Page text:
5 Things to Know Before You Get Back on the Water

Summer is right around the corner—and that means it’s time to take the boat out of winter storage. Although there will always be risks, some marine losses can be avoided if boat owners (and agents and underwriters!) know a few warning signs. Here are 5 tips to help navigate toward a ship-shape voyage:

For Boat Owners: Maintain Your Vessel

  • Use proper oil and additives designed for moist marine environments. This could reduce towing, liability, and mechanical failure issues.
  • Regular maintenance is important. Many maintenance tasks are not listed in a boat owner’s manual, and some are dependent on the vessel’s usage and environment.
  • Here’s one for the end of the season: Many boat owners attempt to save money through do-it-yourself winterization techniques or do nothing at all. Having a qualified marine shop provide preventative maintenance on these boats can preserve them from freeze damage and losses.

For Agents: Consult An Expert

  • Certain insurance companies offer agents an additional layer of expertise for marine risks. These expert teams can help agents identify weaknesses when considering marine risk.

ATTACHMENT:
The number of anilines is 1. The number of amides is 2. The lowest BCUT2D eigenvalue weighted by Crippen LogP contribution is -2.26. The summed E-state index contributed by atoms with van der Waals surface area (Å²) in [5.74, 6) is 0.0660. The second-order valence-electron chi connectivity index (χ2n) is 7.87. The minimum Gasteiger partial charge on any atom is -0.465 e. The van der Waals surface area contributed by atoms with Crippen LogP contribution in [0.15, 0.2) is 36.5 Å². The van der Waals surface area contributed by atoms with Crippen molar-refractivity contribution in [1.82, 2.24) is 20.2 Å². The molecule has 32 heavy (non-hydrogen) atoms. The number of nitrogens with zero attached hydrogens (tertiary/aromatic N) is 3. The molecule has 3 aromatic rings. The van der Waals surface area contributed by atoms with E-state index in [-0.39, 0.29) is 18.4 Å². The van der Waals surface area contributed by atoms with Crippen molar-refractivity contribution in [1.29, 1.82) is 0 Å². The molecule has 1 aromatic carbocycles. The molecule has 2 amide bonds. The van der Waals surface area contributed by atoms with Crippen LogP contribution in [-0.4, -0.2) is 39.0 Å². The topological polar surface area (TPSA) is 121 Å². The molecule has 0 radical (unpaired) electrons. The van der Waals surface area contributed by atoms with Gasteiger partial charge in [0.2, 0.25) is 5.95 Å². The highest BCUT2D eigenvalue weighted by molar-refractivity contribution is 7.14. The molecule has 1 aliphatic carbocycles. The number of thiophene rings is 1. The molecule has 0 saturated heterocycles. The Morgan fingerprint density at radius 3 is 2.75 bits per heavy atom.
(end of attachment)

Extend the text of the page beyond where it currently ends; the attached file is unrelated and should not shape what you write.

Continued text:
• Request a current marine surveyor’s report (a review of the physical fitness of the vessel). The more information that can be obtained, the better position the agent and underwriter will be in when evaluating these boats.

By keeping these tips in mind, you can increase your knowledge of the perils these vessels face along with the costs associated with repairs – and be ready for your first trip back out on the water.

Find out even more about marine risks and how to avoid them in this Insurance Journal article.

For information only. Not applicable to all situations. 

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Derek Wolfe
Derek Wolfe
Derek Wolfe is a Watercraft Claims Specialist who has grown up in the marine, automotive repair, and insurance industries. From collector car rebuilding and restorations to watercraft repairs, he has enjoyed many aspects of these industries, as both hobbyist and professional.
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